Indian grape exports take a hit
Global grape output climbs 4% despite EU losses
The global 2019/20 grape crop is projected to grow 4% to 23.4 million tons, thanks to rebounding China supplies, according to USDA/FAS data. However, exports are expected to shrink slightly as lower shipments from India and the US more than offset gains from China and Mexico. China’s output is predicted to climb 9% to 10.8 million tons, as vineyards recover from last year’s severe frost. Rebounding supplies are expected to drive exports to a record 360,000 tons, as higher shipments to the Philippines, Bangladesh, and Vietnam facilitate China’s continuing upward trend.
Chile’s grape exports remain stable despite drought
Chile’s table grape planted area in 2019/20 remained stable at 47,834 ha, as did production (835,000 tons) despite the country going through an 11-year drought period, which has intensified in MY2019/20. According to USDA estimates, Chile exports around 80% of all table grape production. Grape exports for the 2019/20 season are forecast to reach 657,000 tons, practically unchanged from 2018/19.
Chile’s grape exporters turn disaster into success
A couple of months ago, Chile’s grape sector was looking at a potentially disastrous campaign, given the loss of the lucrative Chinese market. However, suppliers wasted no time in finding other markets and has successfully diverted supplies to the EU and the US. In fact, shipment volumes of Chilean grapes to the EU are up 40%, while exports to the US have risen by 7% from the same period last year. Exporters have also been aided by the weak Chilean peso, which has made its products relatively cheaper for overseas traders.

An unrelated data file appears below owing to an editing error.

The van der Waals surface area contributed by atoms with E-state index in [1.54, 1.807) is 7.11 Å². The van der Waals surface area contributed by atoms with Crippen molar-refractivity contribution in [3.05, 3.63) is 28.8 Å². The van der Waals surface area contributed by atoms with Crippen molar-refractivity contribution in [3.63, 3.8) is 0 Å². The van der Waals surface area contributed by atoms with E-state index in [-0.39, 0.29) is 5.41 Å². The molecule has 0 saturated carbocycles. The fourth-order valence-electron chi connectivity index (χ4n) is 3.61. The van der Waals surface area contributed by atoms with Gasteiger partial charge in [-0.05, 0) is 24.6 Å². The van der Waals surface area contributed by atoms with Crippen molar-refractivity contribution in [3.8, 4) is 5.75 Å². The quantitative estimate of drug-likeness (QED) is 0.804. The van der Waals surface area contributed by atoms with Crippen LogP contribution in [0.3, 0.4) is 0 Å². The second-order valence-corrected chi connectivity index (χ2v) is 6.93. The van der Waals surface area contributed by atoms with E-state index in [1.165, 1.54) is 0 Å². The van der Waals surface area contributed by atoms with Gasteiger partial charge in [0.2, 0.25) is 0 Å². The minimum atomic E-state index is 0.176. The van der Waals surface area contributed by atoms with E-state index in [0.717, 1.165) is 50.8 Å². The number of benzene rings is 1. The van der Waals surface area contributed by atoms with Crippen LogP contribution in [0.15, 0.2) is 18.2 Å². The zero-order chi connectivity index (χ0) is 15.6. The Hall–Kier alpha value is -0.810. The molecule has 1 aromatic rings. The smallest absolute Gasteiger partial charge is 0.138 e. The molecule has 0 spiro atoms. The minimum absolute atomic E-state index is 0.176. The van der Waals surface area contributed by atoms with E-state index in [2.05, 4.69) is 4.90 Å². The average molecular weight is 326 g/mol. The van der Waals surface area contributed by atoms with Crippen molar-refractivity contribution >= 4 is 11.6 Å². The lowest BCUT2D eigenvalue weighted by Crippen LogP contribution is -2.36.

Chinese grape sector develops
China’s 2019/20 table grape imports are estimated to be down almost 5% to 250,000 tons, due to the improved quantity and quality of the domestic crop. China’s main sources for grape imports are in the Southern Hemisphere (Chile, Peru and Australia) during the off-season, while the US is traditionally China’s main grape supplier in the Northern Hemisphere. However, the trade dispute with the US has led China to grant access to Spanish and Portuguese grapes.
Australia prepares for record grape harvest
Australia expects a record table grape crop in 2019/20, with output up 14% to 240,000 tons, according to FAS data. The main factor is the growth in production area due to the profitability of the fruit and strong demand in recent years. Vine plantings are increasing by about 20% each year, which will lead to further growth as young plants reach maturity. Growing conditions were not ideal, with droughts across many production areas. Nevertheless, high returns offset the water costs.
EU grape crop production continues to fall
FAS EU reports that the EU is set for a 14% fall in its grape crop in 2019/20 (June/May), mainly due to a fall in the main producing country, Italy, where output fell 25% due to heavy rains during flowering. Production is also down in Romania (-12%) and Greece (-1.4%), while the crops are larger this year in France (+10.3%), Bulgaria (+9.2%), and Portugal (+1.2%). Volumes in Spain are expected to remain flat.
Spanish grapes gain access to Chinese market
Chilean cherry exports overtake table grape exports
For the first time, Chile’s shipments of cherries FOB are worth more than their exports of table grapes, showing a clear shift in the country’s priorities. Cherry exports reached US$1.3 billion in 2018-2019, compared to US$1,1 billion for table grape exports. In volume terms, grapes still have supremacy 652,000 tons of grapes compared with 180,000 tons of cherries in the same period.
Italian grape sector fights to stop decline
Italy’s grape sector is desperately trying to stop the alarming decline in production. Since 2008, the country’s production area has shrunk by 66%, from 70,870ha to 46,850ha. To reverse this trend, the sector is working to improve quality, innovation and promotion. Despite the decline, Italy is still Europe’s leading producer (over 1 million tons), with Puglia and Sicily leading the way. One area in which Italy needs to change is in its varieties, which for now are mainly with seeds, whereas the trend is now very much for seedless.